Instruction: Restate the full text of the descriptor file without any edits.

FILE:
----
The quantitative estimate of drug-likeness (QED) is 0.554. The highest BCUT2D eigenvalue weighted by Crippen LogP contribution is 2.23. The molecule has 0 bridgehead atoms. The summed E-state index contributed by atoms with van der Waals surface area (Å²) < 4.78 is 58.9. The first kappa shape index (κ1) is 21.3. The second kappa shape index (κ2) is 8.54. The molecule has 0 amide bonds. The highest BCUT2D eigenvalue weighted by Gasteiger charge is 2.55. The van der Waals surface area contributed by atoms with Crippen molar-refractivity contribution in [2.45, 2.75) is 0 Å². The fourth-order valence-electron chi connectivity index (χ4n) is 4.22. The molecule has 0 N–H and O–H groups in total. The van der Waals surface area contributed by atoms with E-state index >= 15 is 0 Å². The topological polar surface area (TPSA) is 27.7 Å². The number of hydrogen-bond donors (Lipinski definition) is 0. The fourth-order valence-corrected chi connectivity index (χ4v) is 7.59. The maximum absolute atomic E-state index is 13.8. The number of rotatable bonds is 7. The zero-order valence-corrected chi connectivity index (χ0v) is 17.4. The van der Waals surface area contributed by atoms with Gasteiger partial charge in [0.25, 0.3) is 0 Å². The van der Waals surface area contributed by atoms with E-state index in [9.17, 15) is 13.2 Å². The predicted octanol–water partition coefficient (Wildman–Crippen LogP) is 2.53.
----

The quantitative estimate of drug-likeness (QED) is 0.554. The highest BCUT2D eigenvalue weighted by Crippen LogP contribution is 2.23. The molecule has 0 bridgehead atoms. The summed E-state index contributed by atoms with van der Waals surface area (Å²) < 4.78 is 58.9. The first kappa shape index (κ1) is 21.3. The second kappa shape index (κ2) is 8.54. The molecule has 0 amide bonds. The highest BCUT2D eigenvalue weighted by Gasteiger charge is 2.55. The van der Waals surface area contributed by atoms with Crippen molar-refractivity contribution in [2.45, 2.75) is 0 Å². The fourth-order valence-electron chi connectivity index (χ4n) is 4.22. The molecule has 0 N–H and O–H groups in total. The van der Waals surface area contributed by atoms with E-state index >= 15 is 0 Å². The topological polar surface area (TPSA) is 27.7 Å². The number of hydrogen-bond donors (Lipinski definition) is 0. The fourth-order valence-corrected chi connectivity index (χ4v) is 7.59. The maximum absolute atomic E-state index is 13.8. The number of rotatable bonds is 7. The zero-order valence-corrected chi connectivity index (χ0v) is 17.4. The van der Waals surface area contributed by atoms with Gasteiger partial charge in [0.25, 0.3) is 0 Å². The van der Waals surface area contributed by atoms with E-state index in [9.17, 15) is 13.2 Å². The predicted octanol–water partition coefficient (Wildman–Crippen LogP) is 2.53.